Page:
As I write today, it’s a bit chilly and cloudy. The weather forecast promises at least a few more days of hot, sunny weather, but the season is turning in the rhythm of the year. Summer is over. The seasonal produce from local farms no longer features fresh blackberries and summer squashes, but includes winter squashes and root vegetables while the farmers let their fields rest. Students are done with resting over their vacation, school is back in session, and we must watch out for kids on foot and on bikes during our commutes.
My documentation is moving toward the release phase as the software engineers finalize windows and functions; my time goes into looking for the subtle changes, rather than learning how a function is supposed to work. The hardware is solid, so I’m able to get accurate graphics of how parts fit and function together. I like the rhythm of ramping up, working intensely, then ramping down for a brief rest when the project is done, and repeating the rhythm for the next project.
There’s another rhythm that runs through my head, the rhythm of music. Although I lack the sense of rhythm to easily perform music, I can follow a director as part of a group and memorize the rhythm in the context of the words, notes, and rests. Thank goodness for the rests in music: they provide a chance to breathe and be ready for the next phrase; they act like white space in text.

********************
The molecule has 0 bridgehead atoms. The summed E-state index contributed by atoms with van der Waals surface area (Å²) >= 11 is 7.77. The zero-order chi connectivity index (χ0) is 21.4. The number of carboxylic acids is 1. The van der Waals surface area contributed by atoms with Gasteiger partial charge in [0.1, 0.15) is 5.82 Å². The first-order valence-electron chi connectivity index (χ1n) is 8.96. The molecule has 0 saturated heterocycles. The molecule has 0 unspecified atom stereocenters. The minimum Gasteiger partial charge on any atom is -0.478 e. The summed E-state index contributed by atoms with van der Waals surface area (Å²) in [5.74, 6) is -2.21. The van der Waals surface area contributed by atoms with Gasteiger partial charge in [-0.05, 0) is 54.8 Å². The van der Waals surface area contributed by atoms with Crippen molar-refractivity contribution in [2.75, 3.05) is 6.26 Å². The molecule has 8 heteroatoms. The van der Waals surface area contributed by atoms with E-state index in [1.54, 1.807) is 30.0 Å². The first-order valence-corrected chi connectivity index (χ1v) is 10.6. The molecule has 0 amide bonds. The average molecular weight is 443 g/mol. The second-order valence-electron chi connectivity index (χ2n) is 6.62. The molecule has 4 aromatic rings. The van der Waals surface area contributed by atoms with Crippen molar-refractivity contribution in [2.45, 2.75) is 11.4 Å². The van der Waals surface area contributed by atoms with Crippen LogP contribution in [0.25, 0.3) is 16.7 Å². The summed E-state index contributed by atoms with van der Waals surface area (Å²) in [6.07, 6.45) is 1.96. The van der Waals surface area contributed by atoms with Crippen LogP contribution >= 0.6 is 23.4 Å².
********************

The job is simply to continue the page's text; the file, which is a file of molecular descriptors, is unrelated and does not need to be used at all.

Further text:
Recently, I learned a trick for making pie crusts, breads, and other pastries that are rolled out and shaped before baking. I work them quickly to mix, then sometimes vigorously knead them, and shape them into a square or ball before rolling them. I used to immediately attack them with my rolling pin, and wondered why such a nice tidy square or round ball could turn into something that resembled a map of Africa or South America. I recently learned that if I let the dough rest for a while, such as 10 minutes, before rolling, the dough is willing to remain a square or circle and fit nicely into the pan.
I love being busy, but I know that resting is valuable, too. I’m looking forward to November and December, when our chapter rests from monthly meetings. And in January, the chapter’s rhythm returns to regular meetings with the opportunities to network and learn.
I’m looking forward to seeing you soon at a meeting.
Marie McElravy, Editor